One laptop per child seems a simple slogan, chock full of benefit. What could go wrong when you put the power of the Internet and solar cells into the hands of children in the developing world? After all, not only does it train the global underclass in the tools of modern production, it also unleashes a creativity that may allow them to leapfrog the old, dirty, industrial development that has fouled the planet.
Unfortunately, those very laptops may end up doing that last thing. "What is the entire country of Uruguay going to do with all those laptops" at the end of their useful life, asked Jeff Omelchuck of the Green Electronics Council at the Greener Gadgets conference in New York City on February 25. "They are a very resource intensive product to make. Will there be recycling? Did we also extend the gift to put in a closed loop infrastructure?"
More than one million such laptops have already been distributed, from Kenya to Uruguay, according to Yves Behar, a designer at fuseproject. In fact, every child in Uruguay now has such a laptop and the program is expanding into high schools. And the designer has begun to work on the next iteration of the machine, one potentially sporting two screens, thin like an iPad, and made completely from plastic: dubbed the XO3.
Even the cheapest laptop has "more precious gems and metals than any Pope has had," noted Leonardo Bonanni, founder of Sourcemap.org, at the conference. His Web site allows users to track the constituents of any gadget, from a laptop to the carbon footprint of a bomb. "There is no excuse not to know where things come from and what they're made of, especially if you're buying them," he said.
In fact, our gadgets collectively contain much of the world's copper (there's a pound in most laptops), tin from artisanal miners and lithium, "so much that it could be called a bomb," Bonanni said. And then there's the really rare stuff like indium for screens and super-expensive rhodium for electrical contacts. All told modern electronics require 60 different elements, ranging from the toxic to the treasured—and fuel the same kind of exploitative and annihilating resource-extraction that has been a hallmark of Western consumption since at least the ivory craze of Victorian England. "These materials don't really belong to us, they belong to humanity. We're just shepherding it from one place to another," Bonanni said.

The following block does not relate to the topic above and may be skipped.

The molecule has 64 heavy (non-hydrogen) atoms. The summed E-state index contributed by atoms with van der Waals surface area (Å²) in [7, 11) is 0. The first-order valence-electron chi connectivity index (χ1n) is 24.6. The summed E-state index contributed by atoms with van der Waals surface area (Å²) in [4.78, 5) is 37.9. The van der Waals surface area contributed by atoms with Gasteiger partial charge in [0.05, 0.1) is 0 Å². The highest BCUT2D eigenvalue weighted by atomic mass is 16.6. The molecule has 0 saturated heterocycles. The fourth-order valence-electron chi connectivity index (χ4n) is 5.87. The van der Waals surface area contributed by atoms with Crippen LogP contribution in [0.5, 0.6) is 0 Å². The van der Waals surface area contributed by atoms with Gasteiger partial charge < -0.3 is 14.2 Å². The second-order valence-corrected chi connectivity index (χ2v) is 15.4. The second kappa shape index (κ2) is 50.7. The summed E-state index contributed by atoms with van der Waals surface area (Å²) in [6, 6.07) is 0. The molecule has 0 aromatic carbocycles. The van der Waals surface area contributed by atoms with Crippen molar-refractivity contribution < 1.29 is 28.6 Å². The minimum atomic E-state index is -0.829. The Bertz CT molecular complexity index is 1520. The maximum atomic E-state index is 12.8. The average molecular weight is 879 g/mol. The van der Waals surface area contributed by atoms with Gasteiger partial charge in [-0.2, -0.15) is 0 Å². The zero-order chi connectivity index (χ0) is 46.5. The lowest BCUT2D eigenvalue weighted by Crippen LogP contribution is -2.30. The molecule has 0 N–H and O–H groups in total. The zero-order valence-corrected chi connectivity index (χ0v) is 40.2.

That turns out to be a short process: typical cell phone users replace their phones every 18 months, contributing to a growing pile of electronic waste (e-waste). The U.S. alone produces roughly three million metric tons of the stuff each year, according to the United Nations Environment Programme (UNEP). That e-waste is then often improperly incinerated or broken down in places like China or India, poisoning locals.
In fact, the amount of e-waste looks set to grow exponentially, according to UNEP, as cell phones, laptops and other gadgets proliferate in these same countries. Seven times more mobile phones are set to be hitting the junkyard by 2020 in China, 18 times more over the same span in India. Already, the world produces 50 million metric tons of e-waste a year.
"In addition to curbing health problems, boosting developing country e-waste recycling rates can have the potential to generate decent employment, cut greenhouse gas emissions and recover a wide range of valuable metals including silver, gold, palladium, copper and indium," said Achim Steiner, executive director of UNEP, in a prepared statement on February 22 related to the release of a new report on e-waste. "By acting now and planning forward many countries can turn an e-challenge into an e-opportunity."
One way to address this mounting problem is to design out as much of these materials as possible. After all, "80 percent of the environmental footprint of a product is set by the design stage," noted Sarah Krasley, sustainability manager at software provider Autodesk. And new standards like EPEAT, which plans to launch a consumer system this year, force manufacturers to make products more recyclable and repairable, backed by the buying power of large consumers like the U.S. government.
"Recycling is not going to change the products but green design standards like EPEAT can," Omelchuck said. "If purchasers want it, the manufacturers will follow." Already, companies such as HP employ recycled plastics and a closed loop recycling system for printer ink cartridges, according to Maria Tate, a senior industrial designer for HP's printer division.
Ultimately, however, it may come down to something anathema to consumer electronics companies—making products that last, or as wind power kite scientist and serial inventor Saul Griffiths calls them, "heirloom" gadgets, which can be passed from one generation to the next. At the same time, these greener gadgets will have to embody the sleek, sexy design that currently drives consumer craving. And eliminate or replace the packaging that carries its own environmental cost, such as replacing the Styrofoam that cradles new gadgets with a biopolymer made from fungi-digesting seed husks.
Instead, designers seem focused on creating the next must-have gadget, no matter how many resources it might consume, like the hackable car Behar presented to the conference that can be reconfigured to fit a variety of needs and relies on open-source elements. Or creating apps that help users locate fresh, local food—the winner of this year's greener gadget contest—but are hosted on a device that relies on tungsten, tantalum and tin from resource war–ravaged Congo.
As for e-waste, there's an app for that, too: iRecycle, which finds the nearest spot to properly dispose of used electronics, at least in the U.S. But one little app telling you where to recycle used electronics doesn't compare to the environmental and human health costs of making the gadget to run it.